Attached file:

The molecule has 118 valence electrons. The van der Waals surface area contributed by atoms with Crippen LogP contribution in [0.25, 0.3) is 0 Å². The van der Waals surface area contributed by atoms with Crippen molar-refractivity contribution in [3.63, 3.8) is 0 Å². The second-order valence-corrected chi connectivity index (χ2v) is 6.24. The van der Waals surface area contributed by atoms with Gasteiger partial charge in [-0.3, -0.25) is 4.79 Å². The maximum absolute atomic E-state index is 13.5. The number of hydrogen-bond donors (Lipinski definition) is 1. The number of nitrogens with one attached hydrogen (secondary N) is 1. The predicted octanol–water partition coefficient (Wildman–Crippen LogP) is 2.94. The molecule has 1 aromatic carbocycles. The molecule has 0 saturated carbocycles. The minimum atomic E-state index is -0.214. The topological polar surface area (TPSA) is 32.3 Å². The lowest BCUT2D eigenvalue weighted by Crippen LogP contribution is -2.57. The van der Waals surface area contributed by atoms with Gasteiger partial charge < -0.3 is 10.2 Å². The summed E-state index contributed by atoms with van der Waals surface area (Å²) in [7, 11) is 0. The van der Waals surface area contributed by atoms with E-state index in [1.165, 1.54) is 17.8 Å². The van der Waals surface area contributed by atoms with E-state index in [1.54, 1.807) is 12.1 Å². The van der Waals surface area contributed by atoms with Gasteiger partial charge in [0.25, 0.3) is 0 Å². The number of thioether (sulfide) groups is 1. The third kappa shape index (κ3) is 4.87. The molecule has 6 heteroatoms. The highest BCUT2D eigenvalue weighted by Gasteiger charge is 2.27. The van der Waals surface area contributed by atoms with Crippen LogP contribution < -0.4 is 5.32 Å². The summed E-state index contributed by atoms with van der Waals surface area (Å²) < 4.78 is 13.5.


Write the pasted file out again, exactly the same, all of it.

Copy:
The molecule has 118 valence electrons. The van der Waals surface area contributed by atoms with Crippen LogP contribution in [0.25, 0.3) is 0 Å². The van der Waals surface area contributed by atoms with Crippen molar-refractivity contribution in [3.63, 3.8) is 0 Å². The second-order valence-corrected chi connectivity index (χ2v) is 6.24. The van der Waals surface area contributed by atoms with Gasteiger partial charge in [-0.3, -0.25) is 4.79 Å². The maximum absolute atomic E-state index is 13.5. The number of hydrogen-bond donors (Lipinski definition) is 1. The number of nitrogens with one attached hydrogen (secondary N) is 1. The predicted octanol–water partition coefficient (Wildman–Crippen LogP) is 2.94. The molecule has 1 aromatic carbocycles. The molecule has 0 saturated carbocycles. The minimum atomic E-state index is -0.214. The topological polar surface area (TPSA) is 32.3 Å². The lowest BCUT2D eigenvalue weighted by Crippen LogP contribution is -2.57. The van der Waals surface area contributed by atoms with Gasteiger partial charge < -0.3 is 10.2 Å². The summed E-state index contributed by atoms with van der Waals surface area (Å²) in [7, 11) is 0. The van der Waals surface area contributed by atoms with E-state index in [1.165, 1.54) is 17.8 Å². The van der Waals surface area contributed by atoms with E-state index in [1.54, 1.807) is 12.1 Å². The van der Waals surface area contributed by atoms with Gasteiger partial charge in [0.25, 0.3) is 0 Å². The number of thioether (sulfide) groups is 1. The third kappa shape index (κ3) is 4.87. The molecule has 6 heteroatoms. The highest BCUT2D eigenvalue weighted by Gasteiger charge is 2.27. The van der Waals surface area contributed by atoms with Crippen LogP contribution < -0.4 is 5.32 Å². The summed E-state index contributed by atoms with van der Waals surface area (Å²) < 4.78 is 13.5.